Sunday, February 26, 2017
A Man Called Ove
Ove is a 59-year-old grouch who stalks his housing project like a martinet, picking up cigarette butts, writing down the license plates of parking transgressors, and insulting everyone who comes in his path. He is in deep mourning of his late wife, and visits her grave regularly. When he is laid off from the job he has had since he was a teenager, he decides to kill himself.
But every suicide attempt is interrupted by someone asking for a good deed. During his attempts he remembers his life. He was a nice guy, handy with tools (he learned cars from his father and developed a life-long love of Saab). He is socially awkward, but meets a young woman on a train who is way above his station, but she loves him anyway and they marry. She is injured in a bus accident, and dies of cancer, and he feels he has nothing to live for.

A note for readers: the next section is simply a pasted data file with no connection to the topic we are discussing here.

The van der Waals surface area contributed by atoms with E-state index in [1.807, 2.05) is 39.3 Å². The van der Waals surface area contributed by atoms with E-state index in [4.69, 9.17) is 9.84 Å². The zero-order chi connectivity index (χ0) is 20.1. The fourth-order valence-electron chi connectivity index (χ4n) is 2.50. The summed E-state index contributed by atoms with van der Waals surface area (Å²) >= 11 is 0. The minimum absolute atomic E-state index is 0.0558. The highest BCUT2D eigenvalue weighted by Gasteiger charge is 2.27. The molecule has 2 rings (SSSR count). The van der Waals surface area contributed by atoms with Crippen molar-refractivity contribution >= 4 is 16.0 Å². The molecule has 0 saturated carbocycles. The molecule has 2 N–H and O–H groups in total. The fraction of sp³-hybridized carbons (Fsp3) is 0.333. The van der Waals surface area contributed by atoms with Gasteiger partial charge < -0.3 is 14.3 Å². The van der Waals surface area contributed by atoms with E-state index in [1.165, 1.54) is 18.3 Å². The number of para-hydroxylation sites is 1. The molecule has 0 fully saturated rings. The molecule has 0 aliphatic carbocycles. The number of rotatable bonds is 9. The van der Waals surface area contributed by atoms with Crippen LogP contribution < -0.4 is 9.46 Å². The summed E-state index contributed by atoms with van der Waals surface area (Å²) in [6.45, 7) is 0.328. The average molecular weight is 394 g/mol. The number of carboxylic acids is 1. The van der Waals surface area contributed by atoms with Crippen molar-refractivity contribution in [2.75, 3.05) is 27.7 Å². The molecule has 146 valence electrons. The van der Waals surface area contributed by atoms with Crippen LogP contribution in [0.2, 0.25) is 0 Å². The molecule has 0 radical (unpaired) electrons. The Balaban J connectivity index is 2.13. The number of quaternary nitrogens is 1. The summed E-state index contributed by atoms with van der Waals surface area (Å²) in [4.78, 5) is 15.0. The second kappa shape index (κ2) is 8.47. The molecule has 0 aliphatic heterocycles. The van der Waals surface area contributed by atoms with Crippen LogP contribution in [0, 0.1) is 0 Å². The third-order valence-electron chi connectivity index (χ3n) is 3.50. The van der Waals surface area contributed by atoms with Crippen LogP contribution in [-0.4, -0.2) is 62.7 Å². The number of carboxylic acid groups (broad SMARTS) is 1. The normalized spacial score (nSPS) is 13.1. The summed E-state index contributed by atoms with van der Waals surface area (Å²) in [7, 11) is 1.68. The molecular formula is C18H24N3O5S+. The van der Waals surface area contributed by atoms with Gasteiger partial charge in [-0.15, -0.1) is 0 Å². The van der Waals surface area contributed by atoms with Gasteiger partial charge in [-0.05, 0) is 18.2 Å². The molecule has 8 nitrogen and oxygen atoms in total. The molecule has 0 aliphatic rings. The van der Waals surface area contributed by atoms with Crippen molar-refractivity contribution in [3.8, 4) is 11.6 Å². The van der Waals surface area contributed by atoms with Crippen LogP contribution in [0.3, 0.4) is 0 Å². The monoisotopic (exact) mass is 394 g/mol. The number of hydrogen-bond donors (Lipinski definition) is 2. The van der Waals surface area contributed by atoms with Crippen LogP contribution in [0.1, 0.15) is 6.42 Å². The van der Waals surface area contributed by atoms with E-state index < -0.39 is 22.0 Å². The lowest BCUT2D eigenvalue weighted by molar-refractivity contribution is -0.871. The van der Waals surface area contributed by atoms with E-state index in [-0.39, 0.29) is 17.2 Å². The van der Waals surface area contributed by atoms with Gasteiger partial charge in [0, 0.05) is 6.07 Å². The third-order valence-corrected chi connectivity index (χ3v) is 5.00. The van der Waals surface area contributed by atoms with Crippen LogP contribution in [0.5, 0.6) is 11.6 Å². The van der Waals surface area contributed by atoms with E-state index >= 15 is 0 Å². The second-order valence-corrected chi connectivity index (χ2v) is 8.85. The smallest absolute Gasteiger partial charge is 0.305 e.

But he keeps getting interrupted, especially by a young Iranian woman who lives across the path. Eventually they develop a friendship, and he grows to dote on their children. He takes in a stray cat. He opens up about his past and tries to move forward.
This may sound dreadful, but it plays better than it reads. Partly this is due to Holm's delicate balance of the two genres. It is genuinely funny (he ends a friendship with a man because he drives a Volvo) and it may earn a tear or two at the end. It's also helped greatly by the lead performance of Rolf Lassgård, who manages to take a cliche character, the grumpy old man, and make him real.
I have only one major question--when did he go sour? Right after his wife's death? If so, that must have been quite a transformation. We don't really see when he went from good guy to bad. The movie is almost two hours but one scene of him realizing he hated life might have been necessary.